Texas Tech University

Study Aids

A study aids collection was developed in 2005. The current collection is located in the law library behind the circulation desk. Access is available whenever the circulation desk is open. In addition, electronic study aids are available through subscriptions provided to our students.

Making Wise Use Of Study Aids

You need to be a wise user of study aid materials. The following tips can assist you in making appropriate use of study aids while you are in law school.

  • Study aids are not substitutes for doing your own work and learning critical legal skills. Study aids should complement your own processing and learning of the information.
  • Use study aids to increase your long-term memory through deeper understanding of the material and application of the material to practice questions.
  • Remember that study aids may not match your professor's emphases in a course or the specific topics covered. You need to learn your professor's course and not a study aid's view of a course.
  • Study aids should be chosen to match your learning preferences whenever possible.
  • Remember that your professors (and tutors for 1Ls) are "study aids on legs" who are willing to answer questions and help you gain a deeper understanding of your courses.

Study aids should be chosen to match the specific purposes or tasks that you need to accomplish:

  • Previewing a topic
  • Summarizing a topic
  • Providing authoritative commentary
  • Explaining a topic
  • Visualizing a topic
  • Clarifying a topic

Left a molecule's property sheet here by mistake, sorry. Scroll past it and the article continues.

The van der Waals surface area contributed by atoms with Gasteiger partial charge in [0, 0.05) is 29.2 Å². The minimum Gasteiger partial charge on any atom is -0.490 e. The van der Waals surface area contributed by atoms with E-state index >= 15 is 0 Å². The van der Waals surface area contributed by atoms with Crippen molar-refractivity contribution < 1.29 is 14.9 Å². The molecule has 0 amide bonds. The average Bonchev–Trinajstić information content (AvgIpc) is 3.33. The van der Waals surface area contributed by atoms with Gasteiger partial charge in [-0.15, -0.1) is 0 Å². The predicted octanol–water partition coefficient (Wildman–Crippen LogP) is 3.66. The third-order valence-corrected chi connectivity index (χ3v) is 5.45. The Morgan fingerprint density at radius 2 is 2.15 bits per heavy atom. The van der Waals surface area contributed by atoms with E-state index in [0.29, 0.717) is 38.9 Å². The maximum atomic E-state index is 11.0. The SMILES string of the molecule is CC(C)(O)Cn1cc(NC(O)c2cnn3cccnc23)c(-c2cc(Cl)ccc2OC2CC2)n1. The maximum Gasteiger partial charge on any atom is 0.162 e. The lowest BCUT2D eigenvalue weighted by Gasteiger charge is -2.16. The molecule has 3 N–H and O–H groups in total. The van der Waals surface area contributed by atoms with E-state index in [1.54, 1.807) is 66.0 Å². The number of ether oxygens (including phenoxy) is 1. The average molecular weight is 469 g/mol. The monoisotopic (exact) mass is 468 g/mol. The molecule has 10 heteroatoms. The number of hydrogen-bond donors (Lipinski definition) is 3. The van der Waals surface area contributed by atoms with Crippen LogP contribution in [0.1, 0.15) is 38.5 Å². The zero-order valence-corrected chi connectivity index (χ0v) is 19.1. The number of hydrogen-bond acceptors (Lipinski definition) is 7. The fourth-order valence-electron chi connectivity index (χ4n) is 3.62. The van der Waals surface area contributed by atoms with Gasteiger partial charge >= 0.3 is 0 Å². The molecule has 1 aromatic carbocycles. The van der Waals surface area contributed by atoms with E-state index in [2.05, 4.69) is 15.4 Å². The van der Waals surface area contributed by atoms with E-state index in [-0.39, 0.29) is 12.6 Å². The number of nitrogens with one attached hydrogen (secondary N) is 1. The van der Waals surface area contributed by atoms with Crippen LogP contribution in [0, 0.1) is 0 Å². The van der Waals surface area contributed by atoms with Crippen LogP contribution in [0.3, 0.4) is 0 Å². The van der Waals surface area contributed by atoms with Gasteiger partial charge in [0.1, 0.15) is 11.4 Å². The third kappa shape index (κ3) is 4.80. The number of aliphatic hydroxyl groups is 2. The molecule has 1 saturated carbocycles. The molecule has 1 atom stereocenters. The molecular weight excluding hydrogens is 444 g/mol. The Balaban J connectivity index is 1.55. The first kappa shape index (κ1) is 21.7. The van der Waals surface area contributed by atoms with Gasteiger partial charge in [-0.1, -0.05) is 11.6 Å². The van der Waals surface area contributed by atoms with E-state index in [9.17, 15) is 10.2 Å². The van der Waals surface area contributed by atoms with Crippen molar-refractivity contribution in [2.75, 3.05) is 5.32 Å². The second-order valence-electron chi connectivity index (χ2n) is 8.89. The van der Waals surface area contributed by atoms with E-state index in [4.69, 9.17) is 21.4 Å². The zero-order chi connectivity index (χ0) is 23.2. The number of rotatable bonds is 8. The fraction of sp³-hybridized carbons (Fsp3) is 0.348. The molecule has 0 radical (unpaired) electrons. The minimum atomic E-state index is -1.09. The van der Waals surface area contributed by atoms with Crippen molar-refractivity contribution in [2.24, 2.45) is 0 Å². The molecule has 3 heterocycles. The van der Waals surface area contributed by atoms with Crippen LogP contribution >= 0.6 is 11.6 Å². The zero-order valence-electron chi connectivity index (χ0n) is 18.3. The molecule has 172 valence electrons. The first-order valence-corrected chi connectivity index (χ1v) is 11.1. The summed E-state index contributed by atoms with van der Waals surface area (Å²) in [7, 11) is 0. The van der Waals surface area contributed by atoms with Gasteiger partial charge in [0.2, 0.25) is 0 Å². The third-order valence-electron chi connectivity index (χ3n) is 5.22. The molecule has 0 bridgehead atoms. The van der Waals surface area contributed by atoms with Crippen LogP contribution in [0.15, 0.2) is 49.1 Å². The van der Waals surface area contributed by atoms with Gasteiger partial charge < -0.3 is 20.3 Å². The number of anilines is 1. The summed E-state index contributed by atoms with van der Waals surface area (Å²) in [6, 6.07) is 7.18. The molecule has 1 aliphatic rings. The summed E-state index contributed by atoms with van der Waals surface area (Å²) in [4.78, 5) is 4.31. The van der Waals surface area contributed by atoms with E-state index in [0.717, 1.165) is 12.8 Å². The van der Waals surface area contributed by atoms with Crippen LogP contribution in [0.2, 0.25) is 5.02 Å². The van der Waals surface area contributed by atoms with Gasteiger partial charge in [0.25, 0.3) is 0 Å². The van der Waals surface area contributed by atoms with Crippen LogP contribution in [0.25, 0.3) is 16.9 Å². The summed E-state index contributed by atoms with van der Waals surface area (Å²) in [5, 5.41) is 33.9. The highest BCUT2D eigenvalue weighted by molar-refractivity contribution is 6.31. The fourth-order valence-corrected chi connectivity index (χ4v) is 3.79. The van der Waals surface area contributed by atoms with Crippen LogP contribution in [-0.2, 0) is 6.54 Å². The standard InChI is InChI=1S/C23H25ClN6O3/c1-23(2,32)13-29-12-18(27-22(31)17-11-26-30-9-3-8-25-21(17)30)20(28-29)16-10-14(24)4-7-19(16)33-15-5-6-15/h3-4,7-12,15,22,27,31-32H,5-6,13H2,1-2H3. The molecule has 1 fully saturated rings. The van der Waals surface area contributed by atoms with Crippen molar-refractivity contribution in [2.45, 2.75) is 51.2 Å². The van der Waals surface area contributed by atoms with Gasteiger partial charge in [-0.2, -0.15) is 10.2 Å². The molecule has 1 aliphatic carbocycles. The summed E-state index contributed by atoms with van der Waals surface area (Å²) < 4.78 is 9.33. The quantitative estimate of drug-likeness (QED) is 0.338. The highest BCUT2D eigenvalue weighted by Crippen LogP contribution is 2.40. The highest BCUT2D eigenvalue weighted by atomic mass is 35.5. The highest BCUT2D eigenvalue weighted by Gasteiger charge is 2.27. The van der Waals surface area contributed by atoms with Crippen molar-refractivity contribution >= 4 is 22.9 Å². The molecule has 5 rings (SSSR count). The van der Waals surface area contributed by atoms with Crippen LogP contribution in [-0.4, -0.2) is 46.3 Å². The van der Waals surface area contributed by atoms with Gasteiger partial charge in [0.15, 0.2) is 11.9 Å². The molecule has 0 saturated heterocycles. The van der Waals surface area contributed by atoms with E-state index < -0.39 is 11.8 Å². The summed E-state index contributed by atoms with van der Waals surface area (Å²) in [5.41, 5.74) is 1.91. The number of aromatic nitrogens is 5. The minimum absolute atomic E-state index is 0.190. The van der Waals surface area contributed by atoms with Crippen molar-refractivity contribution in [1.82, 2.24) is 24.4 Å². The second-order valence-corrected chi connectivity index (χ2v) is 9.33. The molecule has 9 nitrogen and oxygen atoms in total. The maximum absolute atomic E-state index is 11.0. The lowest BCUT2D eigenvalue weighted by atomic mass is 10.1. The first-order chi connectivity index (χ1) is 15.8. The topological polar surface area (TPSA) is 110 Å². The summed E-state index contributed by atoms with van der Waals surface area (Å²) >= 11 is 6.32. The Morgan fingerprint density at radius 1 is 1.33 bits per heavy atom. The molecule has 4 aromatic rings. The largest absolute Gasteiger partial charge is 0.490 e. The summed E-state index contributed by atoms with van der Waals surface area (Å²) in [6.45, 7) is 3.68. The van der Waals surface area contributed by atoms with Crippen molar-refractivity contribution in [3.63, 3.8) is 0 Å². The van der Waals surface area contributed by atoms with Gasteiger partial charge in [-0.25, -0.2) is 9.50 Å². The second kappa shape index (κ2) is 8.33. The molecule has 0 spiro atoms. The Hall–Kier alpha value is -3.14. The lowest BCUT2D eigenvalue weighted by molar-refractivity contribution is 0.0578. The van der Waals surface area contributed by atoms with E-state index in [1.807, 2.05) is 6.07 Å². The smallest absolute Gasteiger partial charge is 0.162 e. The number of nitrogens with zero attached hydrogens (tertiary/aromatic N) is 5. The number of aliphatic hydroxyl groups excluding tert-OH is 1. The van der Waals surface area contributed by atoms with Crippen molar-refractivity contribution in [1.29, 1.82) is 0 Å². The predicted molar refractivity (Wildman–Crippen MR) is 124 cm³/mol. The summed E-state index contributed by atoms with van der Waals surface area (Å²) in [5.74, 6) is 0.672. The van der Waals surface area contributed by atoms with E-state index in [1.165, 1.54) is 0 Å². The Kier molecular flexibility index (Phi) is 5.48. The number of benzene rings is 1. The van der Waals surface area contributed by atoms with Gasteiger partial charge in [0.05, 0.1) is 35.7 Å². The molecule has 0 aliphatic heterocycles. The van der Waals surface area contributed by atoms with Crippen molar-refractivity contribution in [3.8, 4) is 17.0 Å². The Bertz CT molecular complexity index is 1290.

• Memorizing of rules, definitions, etc.
  • Testing for recognition
  • Testing for recall
  • Testing for application

Commercial study aids may:

  • Use different "buzzwords" or phrases than your professor
  • Use different steps of analysis than your professor
  • Have totally wrong information
  • Have outdated information
  • Have wrong answers to practice questions
  • Follow a different casebook than your class is using
  • Vary in reputation for accuracy

Making your own study aids may be more conducive to your learning preferences and/or your professor's course:

  • Flashcards for learning rules, steps of analysis, terms of art, etc.
  • Mnemonics to increase memorization
  • Outlines for each course
  • Flowcharts, tables, diagrams, etc. to visualize information
  • Your own hypotheticals for quizzing on rules and elements of rules
  • Your own fact patterns or multiple choice questions for practice
  • Audiotapes of your outline, practice questions, etc.

Questions to ask before choosing a study aid:

  • Does the item match the purpose for which you plan to use it?
  • Does the item's content match your professor's course?
  • Has your professor or an upper-division law student recommended the item to you?
  • Does the item encourage you to learn skills or to avoid your own work?
  • Does the item match your learning preferences?
  • Do you have the latest edition of the study aid?
  • Have there been significant legal changes since the book was published?
  • Is the study aid produced for a national or Texas audience?
  • What reputation does the study aid have for being accurate?